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A Tribute to Baba Kilindi Iyi

By Darren Springer

First and foremost I’d like to send my condolences out to the immediate family and friends of Kilindi Iyi. It’s just over three weeks since I got word and it feels weird having to write this as I’m still coming to terms with his departure. Like many others in the family, we had big plans for 2020. We were going to—and still will—raise the bar with our work and efforts to make his presence, and that of the community as a whole, felt.

Kilindi Iyi was first brought to my attention in the mid-1990s. At the time he was introduced to the community as a master martial artist, who specialised in traditional African fighting sciences. Although fresh to me, Kilindi had already dedicated decades to teaching and sharing his knowledge and wisdom. He had founded not only martial arts schools, but community educational programs and provisions. He was a maverick, a mover and shaker and much more in his home city of Detroit. In his pioneering entrepreneurial spirit he produced a series of underground cult classic martial arts videos that me and my peeps in London got hold of. These practical demonstrations revealed ‘some would say’ controversial/secret practices that would eventually end up in homes all around the world, and can now be found circulating on the internet. Kilindi, having no alliances with any martial arts authority, in combination with his persona permitted him to share and not withhold the knowledge. 

This is the same spirit Kilindi brought with him wherever he rolled. If we fast forward to early summer 2011 this was when I was reintroduced to Kilindi’s work and eventually directly introduced to him via a mutual friend and teacher. I was on a newfound psychedelic quest, and the universe brought Kilindi back into my world not via martial arts, but this time through psychedelics. It didn’t make sense to me that the martial arts guy was now talking about psychedelics!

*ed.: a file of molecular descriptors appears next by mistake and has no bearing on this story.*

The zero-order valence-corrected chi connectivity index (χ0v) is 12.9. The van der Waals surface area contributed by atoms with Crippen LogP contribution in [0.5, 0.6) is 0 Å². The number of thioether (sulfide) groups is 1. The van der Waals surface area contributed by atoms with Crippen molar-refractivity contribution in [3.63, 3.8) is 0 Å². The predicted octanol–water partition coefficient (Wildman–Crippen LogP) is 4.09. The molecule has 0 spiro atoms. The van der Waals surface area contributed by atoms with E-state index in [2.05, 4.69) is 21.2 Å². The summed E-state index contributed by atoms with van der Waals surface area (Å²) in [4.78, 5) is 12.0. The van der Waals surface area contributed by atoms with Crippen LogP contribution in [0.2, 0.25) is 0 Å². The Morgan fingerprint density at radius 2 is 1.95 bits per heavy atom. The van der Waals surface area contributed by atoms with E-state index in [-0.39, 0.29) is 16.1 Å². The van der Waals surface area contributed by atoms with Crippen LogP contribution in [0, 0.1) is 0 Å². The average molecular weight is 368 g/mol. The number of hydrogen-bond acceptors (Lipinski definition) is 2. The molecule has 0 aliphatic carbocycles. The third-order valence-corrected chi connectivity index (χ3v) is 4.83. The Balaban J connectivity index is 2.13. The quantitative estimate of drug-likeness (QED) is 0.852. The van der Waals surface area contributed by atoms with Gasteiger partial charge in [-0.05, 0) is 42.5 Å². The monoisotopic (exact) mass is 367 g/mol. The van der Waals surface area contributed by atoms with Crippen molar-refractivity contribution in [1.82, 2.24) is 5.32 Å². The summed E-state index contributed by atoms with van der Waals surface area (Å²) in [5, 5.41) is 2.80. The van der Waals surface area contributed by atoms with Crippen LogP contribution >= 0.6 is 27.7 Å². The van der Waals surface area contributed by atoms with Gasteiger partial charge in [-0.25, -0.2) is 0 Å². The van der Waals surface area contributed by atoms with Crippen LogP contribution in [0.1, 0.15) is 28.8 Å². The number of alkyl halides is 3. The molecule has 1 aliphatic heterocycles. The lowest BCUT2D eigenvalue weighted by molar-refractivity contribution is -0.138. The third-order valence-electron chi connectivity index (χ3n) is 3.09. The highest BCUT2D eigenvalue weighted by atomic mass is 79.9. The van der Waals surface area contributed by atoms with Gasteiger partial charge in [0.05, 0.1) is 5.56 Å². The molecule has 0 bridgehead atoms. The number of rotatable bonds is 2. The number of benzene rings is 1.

On a DVD that I got my hands on Kilindi was basically saying everything came out of the mushroom; martial arts, yoga, ancient Egypt, the pyramids, swings and roundabouts. He left no shroom unpicked. I thought, this guy really likes his mushrooms and had probably eaten too much. Little did I know... this was even before the ‘high dose man’ moniker he was given.

Anyone who was in attendance at the very first Breaking Convention in Canterbury 2011 could not forget the moment Kilindi stood up during the closing Q&A and clearly and strongly suggested to the panellists that ‘you all need to do higher doses’. This was in reflection to what he heard from those on the panel, who in his opinion felt they were getting into something that they didn’t really understand. There was more to it but, he believed that, for one thing, a higher dose would push them into territory that would enable them to see some of the BS they were suggesting, while trying to monopolise and control the use and access to psychedelics... through learning by direct experience and not tippy toeing around it all. I’m not sure if the footage still exists but do remember, however he put it, him getting an ovation of applause in support. He said what I guess a lot of the audience felt but were not brave enough to stand up and say. That was Kilindi.

Kilindi was a man on a mission and an inspiration. His high dose approach wasn’t about ego and who can do the most. It was about getting enough fuel in you to get you where you needed to go. Deep into the depths of the unknown. He was a true psychonaut, a voyager, a warrior to the essence.

There’s so much about him and his work we are to fully grasp. Yes there’s hours of his work available for us to view, but I guess we’re going to have to do higher doses to see exactly what he was or wasn’t talking about! :)

His untimely departure is a big hit to us all, whether we really understand it or not. He knew and understood the mushroom to be an organic technology, a tool for navigating consciousness, the journey of the alone into the alone, into the multiverses and beyond the Planck scale realms. He encouraged others to see it for what it was and not to fantasise the experience. Keeping it real ;)

Baba was a true warrior and a hero of mine. He came like a Morpheus into my life, arriving with divine timing and I know he was vitally important for many others in the tribe.

I feel honoured to have learnt, travelled with, and shared the same platform as Kilindi, spreading spores, inoculating and colonising minds in preparation for the fungal future.

Continue the journey, brother. His legacy is sure to continue and live on in spirit, flesh and through the technology.  

Darren Springer, May 2020